An occasional feature of BLM California's News.bytes

BLM, California State Parks and the Student Conservation Association

The future of public land management lies in the hands of the next generation. That's why BLM-California so highly values its strong partnership with the Student Conservation Association (SCA). SCA volunteers spend more than 1.6 million hours each year nationwide conserving our nation's natural spaces.

An SCA volunteer attacks an assignment with a mattock hoe

Here in California, BLM works closely with SCA Regional Director Rick Covington and Jay Watson, Regional Development Coordinator. Together, SCA and BLM have developed a program that puts students to work on the ground restoring and improving sensitive resources, and providing these young people service opportunities, outdoor skills, and leadership training.

SCA volunteers restore a vehicle way in the California desert

Although the partnership is expanding and evolving, much of the work to date on public lands in California has been in the California Desert. One current project focuses on restoration of Wilderness Areas. Called WildCorps, this project has accomplished substantial route reclamation within wilderness areas using funding provided by the California Department of Parks and Recreation's Off-Highway Motor Vehicle Recreation Division. Using hand tools, innovative restoration techniques, and the latest GPS/GIS technology, SCA reclaimed or “hid” over 1,400 old vehicle routes within 64 BLM Wilderness Areas in the Desert. In addition to this project, WildCorps has been expanded to include inventorying and monitoring desert water sources crucial to the survival of many desert wildlife species and conservation work in King Range National Conservation Area, Cache Creek Natural Area, and the Pacific Crest Trail.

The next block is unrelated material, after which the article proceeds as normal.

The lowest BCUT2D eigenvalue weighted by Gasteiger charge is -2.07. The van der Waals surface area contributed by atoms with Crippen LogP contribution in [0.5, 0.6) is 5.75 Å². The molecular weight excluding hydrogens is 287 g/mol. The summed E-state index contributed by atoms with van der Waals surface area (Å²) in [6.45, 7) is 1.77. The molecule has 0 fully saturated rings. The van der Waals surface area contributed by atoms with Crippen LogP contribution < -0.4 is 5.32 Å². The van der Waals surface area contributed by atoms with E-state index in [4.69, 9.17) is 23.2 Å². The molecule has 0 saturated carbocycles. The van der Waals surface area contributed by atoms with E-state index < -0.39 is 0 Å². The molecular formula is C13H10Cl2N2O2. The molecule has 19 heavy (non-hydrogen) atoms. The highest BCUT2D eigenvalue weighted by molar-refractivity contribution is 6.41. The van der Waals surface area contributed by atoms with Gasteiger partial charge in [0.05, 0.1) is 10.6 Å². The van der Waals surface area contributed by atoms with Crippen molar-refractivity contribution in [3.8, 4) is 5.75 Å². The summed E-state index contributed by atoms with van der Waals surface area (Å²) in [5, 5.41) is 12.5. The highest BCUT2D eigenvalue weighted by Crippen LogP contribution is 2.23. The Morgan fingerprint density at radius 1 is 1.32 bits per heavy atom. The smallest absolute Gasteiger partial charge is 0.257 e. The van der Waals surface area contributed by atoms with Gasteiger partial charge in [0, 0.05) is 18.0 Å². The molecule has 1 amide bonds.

SCA interns gain extensive experience in conservation and land management programs. In return, the public agencies receive quality labor at nearly half the cost of regular government rates from an enthusiastic and passionate group of individuals. Even more important, the SCA interns' experience instills an ethic of conservation and inspires lifelong stewardship that also nurtures future land managers . As many as 60 percent of SCA alumni ending up working as conservation professionals in the public and private sector.

The following are some examples of this restoration work.

Area of Nopah Range Wilderness, before...
Route through Nopah Range Wilderness, before
...and Nopah Range Wilderness, after:
Plants grow on the former route in the Nopah Range Wilderness

Clipper Mountains Wilderness, before...
route through Clipper Mountains Wilderness, before

...and Clipper Mountains Wilderness, after:
Route through Clipper Mountains Wilderness instead has growing plants

Old Woman Wilderness, before...
Two-track route through Old Woman Wilderness, past a marker
... and Old Woman Wilderness, after:
Plants grow where a two-track once ran through Old Woman Wilderness

BLM California News.bytes, issue 233

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